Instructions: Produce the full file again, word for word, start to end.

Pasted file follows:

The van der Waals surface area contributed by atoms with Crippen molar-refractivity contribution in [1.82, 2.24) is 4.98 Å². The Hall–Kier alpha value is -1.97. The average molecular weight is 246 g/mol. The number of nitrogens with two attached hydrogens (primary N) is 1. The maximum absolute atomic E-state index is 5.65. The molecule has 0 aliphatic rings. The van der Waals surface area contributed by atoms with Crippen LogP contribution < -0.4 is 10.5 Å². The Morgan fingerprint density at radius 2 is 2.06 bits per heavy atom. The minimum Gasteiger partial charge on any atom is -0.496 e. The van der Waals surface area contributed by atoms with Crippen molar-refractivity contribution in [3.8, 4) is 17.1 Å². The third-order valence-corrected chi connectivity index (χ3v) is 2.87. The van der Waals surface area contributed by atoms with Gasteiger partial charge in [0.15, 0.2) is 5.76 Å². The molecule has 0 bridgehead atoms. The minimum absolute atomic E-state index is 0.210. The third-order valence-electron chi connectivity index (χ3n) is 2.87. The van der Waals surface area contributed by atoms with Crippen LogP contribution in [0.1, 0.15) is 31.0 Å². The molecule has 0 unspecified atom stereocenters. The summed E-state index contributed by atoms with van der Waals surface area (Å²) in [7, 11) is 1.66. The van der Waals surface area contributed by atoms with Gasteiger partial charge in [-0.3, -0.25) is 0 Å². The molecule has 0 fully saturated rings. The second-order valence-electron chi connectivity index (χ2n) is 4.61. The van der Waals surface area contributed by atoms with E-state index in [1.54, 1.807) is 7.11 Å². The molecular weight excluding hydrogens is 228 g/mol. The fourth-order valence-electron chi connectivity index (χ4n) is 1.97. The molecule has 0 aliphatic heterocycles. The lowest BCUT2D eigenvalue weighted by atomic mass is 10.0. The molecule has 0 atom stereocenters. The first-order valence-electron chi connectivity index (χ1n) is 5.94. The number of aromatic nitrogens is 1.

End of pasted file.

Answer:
The van der Waals surface area contributed by atoms with Crippen molar-refractivity contribution in [1.82, 2.24) is 4.98 Å². The Hall–Kier alpha value is -1.97. The average molecular weight is 246 g/mol. The number of nitrogens with two attached hydrogens (primary N) is 1. The maximum absolute atomic E-state index is 5.65. The molecule has 0 aliphatic rings. The van der Waals surface area contributed by atoms with Crippen LogP contribution < -0.4 is 10.5 Å². The Morgan fingerprint density at radius 2 is 2.06 bits per heavy atom. The minimum Gasteiger partial charge on any atom is -0.496 e. The van der Waals surface area contributed by atoms with Crippen molar-refractivity contribution in [3.8, 4) is 17.1 Å². The third-order valence-corrected chi connectivity index (χ3v) is 2.87. The van der Waals surface area contributed by atoms with Gasteiger partial charge in [0.15, 0.2) is 5.76 Å². The molecule has 0 bridgehead atoms. The minimum absolute atomic E-state index is 0.210. The third-order valence-electron chi connectivity index (χ3n) is 2.87. The van der Waals surface area contributed by atoms with Crippen LogP contribution in [0.1, 0.15) is 31.0 Å². The molecule has 0 unspecified atom stereocenters. The summed E-state index contributed by atoms with van der Waals surface area (Å²) in [7, 11) is 1.66. The van der Waals surface area contributed by atoms with Gasteiger partial charge in [-0.3, -0.25) is 0 Å². The molecule has 0 fully saturated rings. The second-order valence-electron chi connectivity index (χ2n) is 4.61. The van der Waals surface area contributed by atoms with E-state index in [1.54, 1.807) is 7.11 Å². The molecular weight excluding hydrogens is 228 g/mol. The fourth-order valence-electron chi connectivity index (χ4n) is 1.97. The molecule has 0 aliphatic heterocycles. The lowest BCUT2D eigenvalue weighted by atomic mass is 10.0. The molecule has 0 atom stereocenters. The first-order valence-electron chi connectivity index (χ1n) is 5.94. The number of aromatic nitrogens is 1.